My View: Region must solve homelessness together
On May 16, the Portland Tribune published an editorial board interview with Mayor Ted Wheeler ("Wheeler defends homeless response"). Over the course of that conversation, Wheeler stated that Washington County has "zero adult shelter beds" that are funded by the county.
I wanted to take this opportunity to correct that statistic, provide some information about what services Washington County does provide, and talk about where we can be doing more.
Every year the county performs a Point in Time count that provides a profile of the demographics of the county's residents who are homeless. It is a one-night count where agency staff and volunteers go into the field to identify those who are unhoused or are in shelters.
This year's count had 131 staff and volunteers in the field. They identified 530 people who fit the federal definition of homeless; of those, nearly 300 were in some form of shelter.
Currently, Washington County directly funds 97 year-round shelter beds out of the county's general fund that provide housing for families with children, runaway and homeless youth, and people fleeing domestic violence. Additionally, the county partners with community organizations and has identified another 28 shelter beds that are funded through city and community resources.
In addition to shelter beds, the county and our partner agencies provide 495 units of permanent supportive housing, 119 units of transitional housing, and 230 units of rapid re-housing (which is permanent housing). All told, there are a total of 969 beds that are funded with a variety of city, county, state and federal dollars here in Washington County.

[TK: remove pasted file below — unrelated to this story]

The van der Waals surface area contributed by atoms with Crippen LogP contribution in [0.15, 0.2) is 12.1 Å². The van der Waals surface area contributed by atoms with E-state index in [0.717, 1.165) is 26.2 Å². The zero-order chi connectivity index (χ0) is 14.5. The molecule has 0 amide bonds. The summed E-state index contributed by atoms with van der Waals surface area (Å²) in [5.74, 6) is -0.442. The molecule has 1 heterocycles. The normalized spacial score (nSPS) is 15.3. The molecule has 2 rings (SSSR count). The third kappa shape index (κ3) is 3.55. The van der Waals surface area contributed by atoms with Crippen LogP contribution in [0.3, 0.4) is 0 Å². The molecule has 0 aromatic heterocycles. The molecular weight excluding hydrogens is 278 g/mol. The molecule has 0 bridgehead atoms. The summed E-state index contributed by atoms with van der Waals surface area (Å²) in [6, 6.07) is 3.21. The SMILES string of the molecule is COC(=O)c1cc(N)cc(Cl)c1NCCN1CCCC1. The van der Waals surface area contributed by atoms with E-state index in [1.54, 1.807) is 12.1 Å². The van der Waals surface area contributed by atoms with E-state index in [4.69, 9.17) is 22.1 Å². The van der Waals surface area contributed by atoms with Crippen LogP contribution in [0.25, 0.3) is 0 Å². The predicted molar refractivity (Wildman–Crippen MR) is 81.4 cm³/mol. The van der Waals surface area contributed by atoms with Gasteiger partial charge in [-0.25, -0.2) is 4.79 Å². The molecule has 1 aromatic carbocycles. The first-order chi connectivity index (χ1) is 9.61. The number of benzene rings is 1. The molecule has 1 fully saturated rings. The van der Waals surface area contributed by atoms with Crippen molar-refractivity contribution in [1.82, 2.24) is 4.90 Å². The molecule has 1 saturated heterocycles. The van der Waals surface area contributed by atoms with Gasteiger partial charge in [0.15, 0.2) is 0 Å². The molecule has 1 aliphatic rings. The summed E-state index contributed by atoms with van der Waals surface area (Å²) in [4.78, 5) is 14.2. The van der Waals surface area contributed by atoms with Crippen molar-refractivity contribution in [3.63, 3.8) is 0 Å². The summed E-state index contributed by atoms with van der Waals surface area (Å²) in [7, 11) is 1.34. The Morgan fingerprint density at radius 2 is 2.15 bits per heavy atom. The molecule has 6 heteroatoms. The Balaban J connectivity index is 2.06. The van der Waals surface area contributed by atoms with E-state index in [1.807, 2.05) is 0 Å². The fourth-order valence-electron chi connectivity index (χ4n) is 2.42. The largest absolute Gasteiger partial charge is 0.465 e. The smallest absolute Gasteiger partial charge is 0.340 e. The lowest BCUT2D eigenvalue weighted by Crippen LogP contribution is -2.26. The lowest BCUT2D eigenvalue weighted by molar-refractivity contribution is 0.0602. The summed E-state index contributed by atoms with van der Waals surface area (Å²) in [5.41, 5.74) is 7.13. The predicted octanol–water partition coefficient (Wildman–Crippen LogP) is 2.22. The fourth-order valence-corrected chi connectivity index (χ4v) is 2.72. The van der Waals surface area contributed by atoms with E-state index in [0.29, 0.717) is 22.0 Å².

Like so many other local governments, Washington County has found itself in a crisis as more of our neighbors become unhoused. However, it was a conscious policy decision on the part of Washington County to invest in a Housing First model.
That means one of our primary goals is keeping people from becoming homeless in the first place through emergency prevention assistance while providing permanent housing to homeless adults and families with children, which is where our rapid re-housing and rent subsidy programs fit into the picture.
Our goal is to transition people off the streets into affordable permanent housing, rather than into temporary shelter. This has allowed our community to respond more quickly to our community's needs and with great levels of success.
While it was important for us to get this information about our services out to the public, I must agree wholeheartedly with Mayor Wheeler that homelessness and the affordability crisis are absolutely a regional issue. And we must all work together to solve it.
That's why, as chair, I am committed to working from a community-needs perspective. I intend to work diligently with my board colleagues to better understand and address those needs.
Our regional partners can expect to see us at the table, working to find solutions that make sense regionally, while still making sure they are "right sized" for our own communities.
I know we can always do better, and I appreciate the concerns voiced by Wheeler.
I look forward to working directly with his office and with the Joint Office of Homeless Services, along with so many other of our regional partners as we continue to tackle this crisis.
We are in this together. And I am confident that, working together, we will continue to find solutions that fit the communities we serve and our neighbors who are most in need of our help.
Kathryn Harrington is chair of the Washington County Board of Commissioners.
If you or someone you know is experiencing housing instability or are currently without shelter in Washington County, call 503-640-3263.